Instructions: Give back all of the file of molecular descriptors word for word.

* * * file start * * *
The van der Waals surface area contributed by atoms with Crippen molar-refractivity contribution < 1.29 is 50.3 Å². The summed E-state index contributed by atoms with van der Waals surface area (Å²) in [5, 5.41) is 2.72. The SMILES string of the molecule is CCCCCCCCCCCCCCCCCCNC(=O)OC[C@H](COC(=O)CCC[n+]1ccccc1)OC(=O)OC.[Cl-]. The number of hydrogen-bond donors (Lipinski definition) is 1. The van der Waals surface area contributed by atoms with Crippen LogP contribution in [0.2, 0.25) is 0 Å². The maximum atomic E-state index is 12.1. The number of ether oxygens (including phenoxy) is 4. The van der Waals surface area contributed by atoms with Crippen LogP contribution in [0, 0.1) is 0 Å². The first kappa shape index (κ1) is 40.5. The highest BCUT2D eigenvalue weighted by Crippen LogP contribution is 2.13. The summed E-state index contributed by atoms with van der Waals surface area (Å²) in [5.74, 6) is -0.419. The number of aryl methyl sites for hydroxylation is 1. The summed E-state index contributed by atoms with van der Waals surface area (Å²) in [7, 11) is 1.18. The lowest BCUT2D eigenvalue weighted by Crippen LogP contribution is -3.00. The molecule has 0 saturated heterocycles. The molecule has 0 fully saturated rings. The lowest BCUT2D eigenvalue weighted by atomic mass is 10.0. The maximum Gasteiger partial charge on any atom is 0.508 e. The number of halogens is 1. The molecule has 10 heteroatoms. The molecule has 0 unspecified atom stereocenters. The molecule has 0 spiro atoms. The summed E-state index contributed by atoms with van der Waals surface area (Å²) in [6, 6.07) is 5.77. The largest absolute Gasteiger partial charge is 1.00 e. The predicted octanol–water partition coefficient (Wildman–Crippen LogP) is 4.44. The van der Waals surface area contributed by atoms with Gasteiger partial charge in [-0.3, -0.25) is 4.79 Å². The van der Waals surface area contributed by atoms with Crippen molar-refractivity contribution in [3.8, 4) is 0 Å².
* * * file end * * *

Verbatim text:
The van der Waals surface area contributed by atoms with Crippen molar-refractivity contribution < 1.29 is 50.3 Å². The summed E-state index contributed by atoms with van der Waals surface area (Å²) in [5, 5.41) is 2.72. The SMILES string of the molecule is CCCCCCCCCCCCCCCCCCNC(=O)OC[C@H](COC(=O)CCC[n+]1ccccc1)OC(=O)OC.[Cl-]. The number of hydrogen-bond donors (Lipinski definition) is 1. The van der Waals surface area contributed by atoms with Crippen LogP contribution in [0.2, 0.25) is 0 Å². The maximum atomic E-state index is 12.1. The number of ether oxygens (including phenoxy) is 4. The van der Waals surface area contributed by atoms with Crippen LogP contribution in [0, 0.1) is 0 Å². The first kappa shape index (κ1) is 40.5. The highest BCUT2D eigenvalue weighted by Crippen LogP contribution is 2.13. The summed E-state index contributed by atoms with van der Waals surface area (Å²) in [5.74, 6) is -0.419. The number of aryl methyl sites for hydroxylation is 1. The summed E-state index contributed by atoms with van der Waals surface area (Å²) in [7, 11) is 1.18. The lowest BCUT2D eigenvalue weighted by Crippen LogP contribution is -3.00. The molecule has 0 saturated heterocycles. The molecule has 0 fully saturated rings. The lowest BCUT2D eigenvalue weighted by atomic mass is 10.0. The maximum Gasteiger partial charge on any atom is 0.508 e. The number of halogens is 1. The molecule has 10 heteroatoms. The molecule has 0 unspecified atom stereocenters. The molecule has 0 spiro atoms. The summed E-state index contributed by atoms with van der Waals surface area (Å²) in [6, 6.07) is 5.77. The largest absolute Gasteiger partial charge is 1.00 e. The predicted octanol–water partition coefficient (Wildman–Crippen LogP) is 4.44. The van der Waals surface area contributed by atoms with Gasteiger partial charge in [-0.3, -0.25) is 4.79 Å². The van der Waals surface area contributed by atoms with Crippen molar-refractivity contribution in [3.8, 4) is 0 Å².